Parliaments after the pandemic highlighted in new IPU e-Parliament Report
The IPU’s newly released World e-Parliament Report 2022 shows that the COVID-19 pandemic has accelerated digital transformation in parliaments and made them more flexible, innovative and resilient.
This seventh edition of the report is based on a survey of 123 parliamentary chambers as well as findings from focus groups involving 37 parliaments. The report was also made possible thanks to inter-parliamentary collaboration and knowledge-sharing facilitated by the IPU in multiple webinars held over the past two years.
The report spotlights several success stories, identifies gaps in progress and confirms that the COVID-19 pandemic – despite the toll it inflicted upon the world – has been the driving force behind a wave of innovation in parliaments.
The new data shows that the typical parliament of 2022 looks and works differently to the parliament of 2019. Many parliaments – including in places as diverse as Cambodia, Chile, Kenya and the Philippines– report that the pandemic was a catalyst for rapid and accelerated digital transformation. The changes have affected all parliaments, both large and small, with Bhutan, Mauritius and Seychelles responding as rapidly and dynamically as Brazil, the European Parliament and South Africa.
The report found that many parliaments were unprepared for the severity and duration of the disruption caused by COVID-19. Parliaments were unable to physically meet during lockdowns. Some suspended sittings altogether whilst others reduced the numbers allowed to attend and introduced physical distancing measures.
However, many others found alternative ways of working, using new information and communication technology. Some parliaments created special virtual committees (New Zealand, for example) to allow parliament to continue to function, while others used digital tools to create fully remote or hybrid chambers (Bhutan, Brazil, Mauritius and the United Kingdom).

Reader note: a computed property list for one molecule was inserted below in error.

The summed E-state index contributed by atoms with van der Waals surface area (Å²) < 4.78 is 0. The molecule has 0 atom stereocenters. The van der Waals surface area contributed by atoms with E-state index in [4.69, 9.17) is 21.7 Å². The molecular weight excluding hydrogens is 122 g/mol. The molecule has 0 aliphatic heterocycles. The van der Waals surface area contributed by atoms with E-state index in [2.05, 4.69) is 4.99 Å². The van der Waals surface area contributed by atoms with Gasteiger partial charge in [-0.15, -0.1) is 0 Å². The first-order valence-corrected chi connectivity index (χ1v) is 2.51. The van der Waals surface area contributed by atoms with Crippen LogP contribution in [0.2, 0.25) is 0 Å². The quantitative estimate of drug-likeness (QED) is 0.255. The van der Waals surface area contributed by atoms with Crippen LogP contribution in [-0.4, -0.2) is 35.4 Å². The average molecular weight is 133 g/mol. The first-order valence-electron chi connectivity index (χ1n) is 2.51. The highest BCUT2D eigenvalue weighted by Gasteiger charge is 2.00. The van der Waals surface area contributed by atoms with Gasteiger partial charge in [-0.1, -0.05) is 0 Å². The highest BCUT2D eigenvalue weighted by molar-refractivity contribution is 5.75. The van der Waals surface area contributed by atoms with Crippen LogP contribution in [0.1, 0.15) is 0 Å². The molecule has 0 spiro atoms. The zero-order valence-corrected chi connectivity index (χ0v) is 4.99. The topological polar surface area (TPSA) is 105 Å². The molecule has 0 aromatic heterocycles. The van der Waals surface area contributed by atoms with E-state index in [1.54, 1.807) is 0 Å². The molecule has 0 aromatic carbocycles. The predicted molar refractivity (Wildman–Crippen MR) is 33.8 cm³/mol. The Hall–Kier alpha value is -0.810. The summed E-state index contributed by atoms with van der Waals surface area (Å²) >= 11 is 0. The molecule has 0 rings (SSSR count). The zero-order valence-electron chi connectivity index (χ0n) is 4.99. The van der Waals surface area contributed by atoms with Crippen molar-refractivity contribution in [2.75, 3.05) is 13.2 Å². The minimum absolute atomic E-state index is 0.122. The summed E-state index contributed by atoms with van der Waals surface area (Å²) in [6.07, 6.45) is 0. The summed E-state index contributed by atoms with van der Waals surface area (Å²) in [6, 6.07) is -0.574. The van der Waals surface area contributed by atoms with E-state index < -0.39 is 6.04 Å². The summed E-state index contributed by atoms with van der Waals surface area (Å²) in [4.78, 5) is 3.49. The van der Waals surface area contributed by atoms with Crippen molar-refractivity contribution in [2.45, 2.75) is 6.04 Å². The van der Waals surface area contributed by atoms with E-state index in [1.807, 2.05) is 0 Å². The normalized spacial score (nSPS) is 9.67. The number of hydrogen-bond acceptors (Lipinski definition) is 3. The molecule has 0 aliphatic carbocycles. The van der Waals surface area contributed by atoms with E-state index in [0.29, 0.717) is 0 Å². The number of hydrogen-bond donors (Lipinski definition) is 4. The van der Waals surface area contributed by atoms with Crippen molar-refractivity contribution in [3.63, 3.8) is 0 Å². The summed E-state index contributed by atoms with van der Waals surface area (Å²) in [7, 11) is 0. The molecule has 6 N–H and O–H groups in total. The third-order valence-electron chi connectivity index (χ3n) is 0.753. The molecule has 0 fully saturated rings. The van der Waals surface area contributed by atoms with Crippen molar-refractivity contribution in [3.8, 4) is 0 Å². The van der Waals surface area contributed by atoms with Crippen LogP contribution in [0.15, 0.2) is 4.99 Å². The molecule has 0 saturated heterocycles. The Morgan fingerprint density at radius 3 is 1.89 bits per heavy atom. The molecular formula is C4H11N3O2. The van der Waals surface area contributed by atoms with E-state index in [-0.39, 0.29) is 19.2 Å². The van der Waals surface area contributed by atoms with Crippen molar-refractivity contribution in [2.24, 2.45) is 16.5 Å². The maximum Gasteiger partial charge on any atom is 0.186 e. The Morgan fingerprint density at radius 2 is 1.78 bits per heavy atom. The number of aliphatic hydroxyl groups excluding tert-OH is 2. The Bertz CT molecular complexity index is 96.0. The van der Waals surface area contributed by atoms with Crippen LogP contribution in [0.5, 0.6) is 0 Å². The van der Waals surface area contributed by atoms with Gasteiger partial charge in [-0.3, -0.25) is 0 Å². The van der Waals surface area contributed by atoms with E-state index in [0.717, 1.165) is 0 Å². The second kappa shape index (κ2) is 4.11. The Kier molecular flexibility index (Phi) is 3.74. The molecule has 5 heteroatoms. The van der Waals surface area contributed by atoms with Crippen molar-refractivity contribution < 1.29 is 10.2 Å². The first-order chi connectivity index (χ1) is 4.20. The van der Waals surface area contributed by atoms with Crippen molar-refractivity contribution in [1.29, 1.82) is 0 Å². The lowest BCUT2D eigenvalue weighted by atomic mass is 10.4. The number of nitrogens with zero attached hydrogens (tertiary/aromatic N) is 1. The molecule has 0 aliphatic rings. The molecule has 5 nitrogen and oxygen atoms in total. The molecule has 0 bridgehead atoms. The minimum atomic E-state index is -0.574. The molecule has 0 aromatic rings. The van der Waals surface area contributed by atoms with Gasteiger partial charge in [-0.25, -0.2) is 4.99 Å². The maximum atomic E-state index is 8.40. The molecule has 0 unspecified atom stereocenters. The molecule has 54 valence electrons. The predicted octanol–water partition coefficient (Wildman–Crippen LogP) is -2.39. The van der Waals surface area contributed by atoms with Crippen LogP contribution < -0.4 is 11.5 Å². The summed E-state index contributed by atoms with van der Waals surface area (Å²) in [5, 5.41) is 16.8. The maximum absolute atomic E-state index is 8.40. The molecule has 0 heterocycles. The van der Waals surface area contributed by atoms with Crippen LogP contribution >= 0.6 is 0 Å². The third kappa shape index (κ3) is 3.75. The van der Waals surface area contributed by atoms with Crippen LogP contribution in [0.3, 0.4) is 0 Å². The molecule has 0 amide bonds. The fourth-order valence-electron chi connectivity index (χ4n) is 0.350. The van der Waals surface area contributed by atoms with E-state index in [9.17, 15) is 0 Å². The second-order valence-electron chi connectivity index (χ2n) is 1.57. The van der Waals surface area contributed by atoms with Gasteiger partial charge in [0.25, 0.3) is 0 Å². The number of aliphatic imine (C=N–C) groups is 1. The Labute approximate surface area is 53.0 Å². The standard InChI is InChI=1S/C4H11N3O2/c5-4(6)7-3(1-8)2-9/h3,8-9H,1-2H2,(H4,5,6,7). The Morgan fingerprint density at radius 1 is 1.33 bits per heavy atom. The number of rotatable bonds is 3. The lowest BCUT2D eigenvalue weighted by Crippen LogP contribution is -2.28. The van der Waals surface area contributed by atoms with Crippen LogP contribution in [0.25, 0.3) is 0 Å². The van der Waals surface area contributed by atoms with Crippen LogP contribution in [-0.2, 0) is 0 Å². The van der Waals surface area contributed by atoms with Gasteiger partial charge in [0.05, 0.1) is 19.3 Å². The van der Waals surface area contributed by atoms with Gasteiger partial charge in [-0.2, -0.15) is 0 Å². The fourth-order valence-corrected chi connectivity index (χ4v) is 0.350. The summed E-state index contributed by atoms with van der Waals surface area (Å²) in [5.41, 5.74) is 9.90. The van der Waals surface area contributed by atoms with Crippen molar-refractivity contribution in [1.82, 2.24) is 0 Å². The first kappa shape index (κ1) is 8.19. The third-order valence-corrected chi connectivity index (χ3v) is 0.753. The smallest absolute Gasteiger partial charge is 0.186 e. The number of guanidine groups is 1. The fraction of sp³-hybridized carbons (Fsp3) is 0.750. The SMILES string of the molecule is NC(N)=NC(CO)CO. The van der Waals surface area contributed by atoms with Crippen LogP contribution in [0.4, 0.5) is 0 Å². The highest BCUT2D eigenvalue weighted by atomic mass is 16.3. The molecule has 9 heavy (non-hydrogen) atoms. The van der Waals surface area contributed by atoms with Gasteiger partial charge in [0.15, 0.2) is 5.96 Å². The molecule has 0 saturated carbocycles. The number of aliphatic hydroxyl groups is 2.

Digital tools became critical for parliaments to continue to function. They allowed parliaments to work more flexibly and helped them to coordinate their responses to the pandemic.
In the survey the IPU administered for the report: 87% of parliaments said they had become more resilient thanks to digital technologies; 84% said they had become innovative; and 88% said that Members of Parliament had become more receptive to new ways of working.
Over half (51%) of parliaments held a virtual plenary during the pandemic and more than three quarters (77%) held a virtual committee meeting.
Although parliaments have mostly returned to physical meetings, remote working has now been more widely accepted as beneficial, including for parliamentarians with young families, as well as for helping to lower carbon emissions through reduced travel and commuting.
The report underlines that public interest in parliaments increased during the pandemic. Around 54% of those surveyed said that, as parliaments enhanced their digital outreach to the public, there was increased interest in televised parliamentary debates and public parliamentary documents.
Digital technologies are changing how parliaments work around the world, not only by providing new tools but also through fundamental shifts in processes and resource allocation.
As parliaments return to more familiar, less crisis-driven ways of operating, many remain changed by their experiences during the pandemic.
On a more negative note, however, the pandemic has also exposed the challenges faced by parliaments that lack the resources to deploy new methods of working, or to invest in complex digital platforms and services.
The new IPU World e-Parliament Report offers five recommendations for parliaments, including encouraging peer-to-peer knowledge exchanges as facilitated by the IPU and building parliamentary resilience to future emergencies.
Find out more about what an e-parliament looks like by participating in the IPU webinar Will hybrid working become the “new normal” for parliaments? on 25 January 2023 at 14:30 CET.